Three Summit County E. coli cases linked to lettuce - WFMJ.com News weather sports for Youngstown-Warren Ohio

Three Summit County E. coli cases linked to lettuce

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WASHINGTON -

There is good news and bad news for people in the Valley who've stopped eating romaine lettuce after learning that it's linked to an E. coli outbreak in Ohio, Pennsylvania, and 30 other states.

The good news is that the U.S. Food and Drug Administration says that lettuce harvest season is over in the Yuma, Arizona growing region which was linked to the outbreak.

The FDA says it isn't likely that the lettuce from that area is still available in stores and restaurants due to its 21-day shelf life.

The bad news is that health officials in Ohio and Pennsylvania have reported more cases of E. coli linked to the lettuce.

The Centers for Disease Control now has confirmed that the lettuce is responsible for six cases of E. coli in Ohio.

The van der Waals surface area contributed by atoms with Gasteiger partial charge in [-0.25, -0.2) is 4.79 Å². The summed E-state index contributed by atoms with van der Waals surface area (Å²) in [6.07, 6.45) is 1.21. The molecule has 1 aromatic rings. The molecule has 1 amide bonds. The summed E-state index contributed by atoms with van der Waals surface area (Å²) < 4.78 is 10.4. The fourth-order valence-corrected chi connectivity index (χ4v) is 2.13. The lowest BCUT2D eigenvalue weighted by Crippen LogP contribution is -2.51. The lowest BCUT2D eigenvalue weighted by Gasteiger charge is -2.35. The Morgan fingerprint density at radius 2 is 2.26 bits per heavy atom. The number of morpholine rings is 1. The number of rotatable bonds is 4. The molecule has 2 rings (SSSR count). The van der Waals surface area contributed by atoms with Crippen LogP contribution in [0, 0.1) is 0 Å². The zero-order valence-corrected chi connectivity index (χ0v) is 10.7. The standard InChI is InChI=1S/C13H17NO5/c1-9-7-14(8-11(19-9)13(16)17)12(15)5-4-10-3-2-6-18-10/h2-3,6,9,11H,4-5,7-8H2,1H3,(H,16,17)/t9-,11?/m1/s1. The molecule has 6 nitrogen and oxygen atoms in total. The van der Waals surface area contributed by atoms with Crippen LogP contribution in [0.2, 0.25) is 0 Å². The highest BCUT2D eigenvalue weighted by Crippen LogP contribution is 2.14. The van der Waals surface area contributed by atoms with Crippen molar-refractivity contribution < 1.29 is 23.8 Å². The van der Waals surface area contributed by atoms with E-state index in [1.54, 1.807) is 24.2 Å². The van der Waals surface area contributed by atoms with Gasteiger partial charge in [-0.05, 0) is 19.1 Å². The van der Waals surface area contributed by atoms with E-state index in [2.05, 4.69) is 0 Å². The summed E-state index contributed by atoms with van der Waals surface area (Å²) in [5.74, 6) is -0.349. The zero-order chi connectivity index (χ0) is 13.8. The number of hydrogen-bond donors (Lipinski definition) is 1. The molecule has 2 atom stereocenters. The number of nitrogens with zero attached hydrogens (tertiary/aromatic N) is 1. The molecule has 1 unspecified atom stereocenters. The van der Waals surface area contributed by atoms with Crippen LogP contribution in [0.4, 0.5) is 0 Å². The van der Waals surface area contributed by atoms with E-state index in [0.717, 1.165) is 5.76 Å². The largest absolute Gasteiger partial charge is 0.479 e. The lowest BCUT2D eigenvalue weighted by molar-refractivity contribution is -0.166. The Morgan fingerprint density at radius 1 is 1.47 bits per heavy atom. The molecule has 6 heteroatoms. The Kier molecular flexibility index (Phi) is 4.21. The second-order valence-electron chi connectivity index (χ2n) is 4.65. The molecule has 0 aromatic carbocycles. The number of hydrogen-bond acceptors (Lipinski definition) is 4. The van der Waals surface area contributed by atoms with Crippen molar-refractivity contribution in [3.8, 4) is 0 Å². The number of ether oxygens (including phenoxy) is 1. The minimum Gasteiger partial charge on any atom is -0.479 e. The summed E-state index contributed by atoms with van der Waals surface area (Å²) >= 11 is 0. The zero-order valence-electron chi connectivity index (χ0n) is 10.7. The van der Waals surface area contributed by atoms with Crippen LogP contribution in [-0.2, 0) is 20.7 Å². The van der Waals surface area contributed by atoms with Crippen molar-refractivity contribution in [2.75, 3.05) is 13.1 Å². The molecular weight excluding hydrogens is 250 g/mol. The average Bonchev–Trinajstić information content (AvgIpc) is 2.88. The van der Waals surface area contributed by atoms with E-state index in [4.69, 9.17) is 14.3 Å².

That's up from the three previous confirmed cases that infected three women from Mahoning County.

The Ohio Department of Health tells 21 News that the three new cases were reported in Summit County where three people ranging in age from  7 to 15 became ill on April 27.

One of the three children were hospitalized but later released.

Neither the Mahoning County Board of Health nor Summit County Public Health have been able to confirm how or where the exposure occurred, according to state health officials.

21 News has reached out to the Ohio Department of Health and is waiting learn where the three new cases were reported.

The number of cases in Pennsylvania rose from 20 to 21 over the past week.

Nationwide, 23 more people and three more states were added to the list of confirmed cases; putting the total number of incidents in the U.S. At 172 since the outbreak was first reported on April 10.

Illnesses started on dates ranging from March 13 to May 2 with victims ranging in age from 1 to 88 years old. Sixty-five percent of ill people are female.

Of 157 people with information available, 75 have been hospitalized, including 20 people who developed hemolytic uremic syndrome, a type of kidney failure. One death was reported from California.

Most people infected with E. coli develop diarrhea (often bloody), severe stomach cramps and vomiting.

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